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Microsoft Surface Pro 8 Vs. Surface Pro 7: Is It Worth Upgrading?
The Microsoft Surface Pro 8 is an impressive entry in the Surface lineup, but is it good enough for users to upgrade from the Surface Pro 7? Ever since the first Surface Pro launched in 2013, it’s been a critical entry in Microsoft’s hardware lineup. It delivers a full Windows desktop experience on a unique 2-in-1 form factor, allowing folks to have a legit computer and tablet in one device. That’s not to say every Surface Pro has been perfect, but they’ve continually been some of the most interesting gadgets in the Windows landscape.
In October 2019, Microsoft launched the Surface Pro 7 as its latest Surface Pro for that time. It delivered improved performance over the Surface Pro 6, but outside of that, it was virtually identical. It touted the same design, ports, and display — effectively making it a small spec bump and nothing more. The Surface Pro 8 is a considerably more exciting release — so much so that folks who already have the Surface Pro 7 may want to think about upgrading.
Let’s kick things off with the design. Right off the bat, Surface Pro 8 looks like a substantial leap forward over the Pro 7. The body is more rounded, the display bezels are thinner, and there are finally two USB-C Ports with Thunderbolt 4. That comes at the expense of the full-size USB-A ports found on the Surface Pro 7, but this is a change most people will absolutely benefit from. Those USB-C ports can be used for faster external storage, 4K displays, external graphics cards, and more — all things that aren’t currently possible on the Surface Pro 7.
Why Surface Pro 8 Is A Worthy Upgrade Over Surface Pro 7
Speaking of the hardware, the Surface Pro 8’s display is also a massive improvement over the Pro 7. It has a larger 13-inch panel instead of the old 12.3-inch one, a higher resolution, and a buttery-smooth 120Hz refresh rate. Whether someone spends their time browsing the web, watching movies, or photo editing, the Surface Pro 8 makes all of those tasks look better than before. The display defaults to 60Hz when it’s not in use, but whenever someone’s touching it or using a stylus, it ramps up to 120Hz for an ultra-responsive experience.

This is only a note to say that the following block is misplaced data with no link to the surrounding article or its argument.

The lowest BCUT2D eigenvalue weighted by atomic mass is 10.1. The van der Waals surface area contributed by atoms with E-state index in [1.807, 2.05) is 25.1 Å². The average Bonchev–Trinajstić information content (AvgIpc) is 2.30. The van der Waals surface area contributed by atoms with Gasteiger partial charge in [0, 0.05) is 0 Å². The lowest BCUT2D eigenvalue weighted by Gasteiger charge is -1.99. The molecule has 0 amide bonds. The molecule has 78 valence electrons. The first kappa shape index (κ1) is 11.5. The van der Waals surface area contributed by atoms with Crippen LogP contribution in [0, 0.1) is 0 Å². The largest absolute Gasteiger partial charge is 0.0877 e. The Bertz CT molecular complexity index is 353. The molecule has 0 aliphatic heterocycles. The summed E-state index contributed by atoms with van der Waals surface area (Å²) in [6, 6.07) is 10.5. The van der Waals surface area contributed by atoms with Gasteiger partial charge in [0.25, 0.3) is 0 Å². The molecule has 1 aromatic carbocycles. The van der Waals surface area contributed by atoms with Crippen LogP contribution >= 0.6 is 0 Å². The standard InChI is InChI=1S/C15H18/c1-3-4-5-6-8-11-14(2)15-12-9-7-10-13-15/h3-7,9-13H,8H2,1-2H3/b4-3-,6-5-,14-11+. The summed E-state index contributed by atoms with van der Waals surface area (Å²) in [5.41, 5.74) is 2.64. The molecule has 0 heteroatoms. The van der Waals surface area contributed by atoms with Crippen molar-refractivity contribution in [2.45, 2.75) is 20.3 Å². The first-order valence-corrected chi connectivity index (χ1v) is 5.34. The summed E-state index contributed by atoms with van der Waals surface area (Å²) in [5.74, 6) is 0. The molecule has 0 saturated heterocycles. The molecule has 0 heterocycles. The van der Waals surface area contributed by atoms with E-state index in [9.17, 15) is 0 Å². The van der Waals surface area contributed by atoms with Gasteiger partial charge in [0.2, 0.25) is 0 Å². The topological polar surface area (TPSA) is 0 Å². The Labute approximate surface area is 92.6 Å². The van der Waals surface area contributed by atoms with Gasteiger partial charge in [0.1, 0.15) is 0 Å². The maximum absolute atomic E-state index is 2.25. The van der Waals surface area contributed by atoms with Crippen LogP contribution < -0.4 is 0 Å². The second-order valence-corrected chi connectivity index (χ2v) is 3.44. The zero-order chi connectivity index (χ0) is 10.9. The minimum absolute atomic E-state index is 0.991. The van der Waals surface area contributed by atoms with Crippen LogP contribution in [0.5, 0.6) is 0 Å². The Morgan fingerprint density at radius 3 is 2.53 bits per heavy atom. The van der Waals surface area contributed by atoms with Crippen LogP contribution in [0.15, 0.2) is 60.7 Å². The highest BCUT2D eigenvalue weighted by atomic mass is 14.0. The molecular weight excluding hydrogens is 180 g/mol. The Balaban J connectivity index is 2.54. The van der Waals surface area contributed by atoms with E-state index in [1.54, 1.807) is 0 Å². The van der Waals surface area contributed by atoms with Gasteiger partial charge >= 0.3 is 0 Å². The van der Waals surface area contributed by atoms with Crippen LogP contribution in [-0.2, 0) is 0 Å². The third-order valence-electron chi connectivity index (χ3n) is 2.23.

Another key advantage of the Surface Pro 8 is its improved performance. Intel’s 11th generation quad-core processors are at the heart of Surface Pro 8. Microsoft claims that’s up to a 42 percent increase in CPU performance and up to 75 percent better graphics. Other upgrades include a nicer webcam, up to 16 hours of battery life instead of 10.5 hours on the Surface Pro 7, and support for the new Surface Slim Pen 2 that delivers an upgraded drawing/writing experience.
In short, the Surface Pro 8 is one of the biggest Surface Pro upgrades Microsoft’s delivered in years. It has a refreshed design, more useful ports, a much nicer display, better performance, and longer battery life. That makes it a compelling purchase for anyone in the market for a new Windows machine — including folks with a Surface Pro 7. The $1,099 starting price isn’t for everyone, but if the generation-over-generation improvements sound exciting, the Pro 8 is well worth the upgrade.